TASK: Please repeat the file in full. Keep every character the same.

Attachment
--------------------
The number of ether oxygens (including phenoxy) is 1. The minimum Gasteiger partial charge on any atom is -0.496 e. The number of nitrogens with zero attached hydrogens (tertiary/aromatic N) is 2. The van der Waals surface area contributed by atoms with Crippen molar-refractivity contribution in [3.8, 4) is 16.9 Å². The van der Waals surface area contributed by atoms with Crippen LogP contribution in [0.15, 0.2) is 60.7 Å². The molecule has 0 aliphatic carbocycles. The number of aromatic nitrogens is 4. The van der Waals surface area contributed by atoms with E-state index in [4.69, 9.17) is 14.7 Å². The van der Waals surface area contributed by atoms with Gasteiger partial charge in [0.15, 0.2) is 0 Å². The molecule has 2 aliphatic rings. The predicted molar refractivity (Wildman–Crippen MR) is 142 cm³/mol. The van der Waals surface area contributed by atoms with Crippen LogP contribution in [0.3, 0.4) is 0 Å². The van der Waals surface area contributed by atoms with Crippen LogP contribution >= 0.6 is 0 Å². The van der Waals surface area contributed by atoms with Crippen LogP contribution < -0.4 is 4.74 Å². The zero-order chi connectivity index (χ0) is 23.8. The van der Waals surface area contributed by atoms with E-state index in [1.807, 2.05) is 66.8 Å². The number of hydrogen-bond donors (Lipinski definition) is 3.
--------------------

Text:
The number of ether oxygens (including phenoxy) is 1. The minimum Gasteiger partial charge on any atom is -0.496 e. The number of nitrogens with zero attached hydrogens (tertiary/aromatic N) is 2. The van der Waals surface area contributed by atoms with Crippen molar-refractivity contribution in [3.8, 4) is 16.9 Å². The van der Waals surface area contributed by atoms with Crippen LogP contribution in [0.15, 0.2) is 60.7 Å². The molecule has 0 aliphatic carbocycles. The number of aromatic nitrogens is 4. The van der Waals surface area contributed by atoms with E-state index in [4.69, 9.17) is 14.7 Å². The van der Waals surface area contributed by atoms with Gasteiger partial charge in [0.15, 0.2) is 0 Å². The molecule has 2 aliphatic rings. The predicted molar refractivity (Wildman–Crippen MR) is 142 cm³/mol. The van der Waals surface area contributed by atoms with Crippen LogP contribution in [0.3, 0.4) is 0 Å². The van der Waals surface area contributed by atoms with Crippen LogP contribution >= 0.6 is 0 Å². The van der Waals surface area contributed by atoms with Crippen LogP contribution < -0.4 is 4.74 Å². The zero-order chi connectivity index (χ0) is 23.8. The van der Waals surface area contributed by atoms with E-state index in [1.807, 2.05) is 66.8 Å². The number of hydrogen-bond donors (Lipinski definition) is 3.